Ground School – Flight Instruments (14 May, 2009)

It’s Thursday, so this means I have another ground school. The topic of this one, flight instruments. Very important, easily the most important ground school lesson (just like all the others. You get the idea yet that every single thing you learn in flying is important. As the saying goes “It doesn’t matter, eventually will.”)

So flight instruments, all those dials and gauges that most people are passingly familiar with, even if they don’t know what they do.

  • Airspeed indicator: tells you your airspeed.This speed is relative to the air around you, not your ground speed. You need a GPS or some such for that.
  • Turn and slip indicator: tells you how coordinated your turn is, at what rate you’re turning, and whether you’re slipping to the side or not.
  • Altimeter: Everyone knows this one, it’s how high you are. Except it’s a bit trickier than just telling you that as it comes down to pressures, how you’ve set it and changeable meteorological conditions.  In other words, set it up correctly and it’s mostly accurate, set it wrong and you may suffer an unexpected knock on something.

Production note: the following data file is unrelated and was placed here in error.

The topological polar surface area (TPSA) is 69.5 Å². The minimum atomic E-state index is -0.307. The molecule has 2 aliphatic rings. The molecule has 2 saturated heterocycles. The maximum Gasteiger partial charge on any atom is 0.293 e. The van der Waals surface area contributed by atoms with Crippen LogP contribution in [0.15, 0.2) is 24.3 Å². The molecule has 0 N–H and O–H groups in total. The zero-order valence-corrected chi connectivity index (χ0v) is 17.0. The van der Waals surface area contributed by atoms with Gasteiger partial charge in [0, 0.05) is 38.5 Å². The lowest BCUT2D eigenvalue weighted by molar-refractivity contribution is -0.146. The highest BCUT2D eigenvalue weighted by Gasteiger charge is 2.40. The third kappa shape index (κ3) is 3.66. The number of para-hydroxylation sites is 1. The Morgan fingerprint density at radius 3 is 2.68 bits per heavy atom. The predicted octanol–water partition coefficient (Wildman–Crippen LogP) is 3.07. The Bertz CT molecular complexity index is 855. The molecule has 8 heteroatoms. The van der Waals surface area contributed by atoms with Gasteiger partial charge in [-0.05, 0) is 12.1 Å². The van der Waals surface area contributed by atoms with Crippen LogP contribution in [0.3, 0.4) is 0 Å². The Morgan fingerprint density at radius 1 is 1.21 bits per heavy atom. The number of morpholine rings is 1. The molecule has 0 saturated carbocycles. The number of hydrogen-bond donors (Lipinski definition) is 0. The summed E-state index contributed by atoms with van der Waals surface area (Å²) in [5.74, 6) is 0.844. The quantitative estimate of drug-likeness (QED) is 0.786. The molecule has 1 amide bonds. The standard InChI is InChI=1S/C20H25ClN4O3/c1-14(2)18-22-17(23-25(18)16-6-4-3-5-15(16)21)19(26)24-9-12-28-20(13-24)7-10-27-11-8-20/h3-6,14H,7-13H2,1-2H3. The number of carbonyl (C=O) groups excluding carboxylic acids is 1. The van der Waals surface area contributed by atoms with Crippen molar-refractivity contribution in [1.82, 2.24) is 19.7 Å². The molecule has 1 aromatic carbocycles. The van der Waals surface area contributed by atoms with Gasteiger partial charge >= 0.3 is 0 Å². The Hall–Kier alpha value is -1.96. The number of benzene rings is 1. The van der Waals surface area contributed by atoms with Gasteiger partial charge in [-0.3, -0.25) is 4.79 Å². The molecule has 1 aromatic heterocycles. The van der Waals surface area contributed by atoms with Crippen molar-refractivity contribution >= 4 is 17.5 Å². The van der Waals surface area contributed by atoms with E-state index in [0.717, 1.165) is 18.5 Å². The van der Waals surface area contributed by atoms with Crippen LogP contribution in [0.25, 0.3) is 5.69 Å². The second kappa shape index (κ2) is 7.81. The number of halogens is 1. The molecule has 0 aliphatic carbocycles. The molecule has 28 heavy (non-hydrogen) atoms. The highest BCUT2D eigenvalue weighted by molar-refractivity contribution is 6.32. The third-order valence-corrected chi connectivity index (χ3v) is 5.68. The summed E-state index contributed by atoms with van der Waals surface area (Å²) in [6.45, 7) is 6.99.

• Oil pressure: Easy enough.
  • Fuel gauge: In our case the amount of fuel in each tank (remember, two tanks mounted in the wings.
  • Heading indicator: Which direction you are pointed. Note there is often a difference between direction you’re pointed, and direction you’re going, especially in a small plane in strong winds.
  • Vertical speed indicator: Climbing or descending, and how fast.
  • Attitude indicator: Orientation of the airplane. It’s that little multicoloured ball with the small airplane in the middle (I really need to take some photographs of the interior.)
  • And several others depending on the aircraft such as angle of attack indicator.

Lesson explains the shortcomings of each instrument, how they operation, how to get the best out of each of them. A strange mix of when you have to rely on your instruments, and when you shouldn’t. How to tell when something is wrong, and how to interpret the wrongness.

A good solid lesson full of good solid information. And a lot of food for thought.

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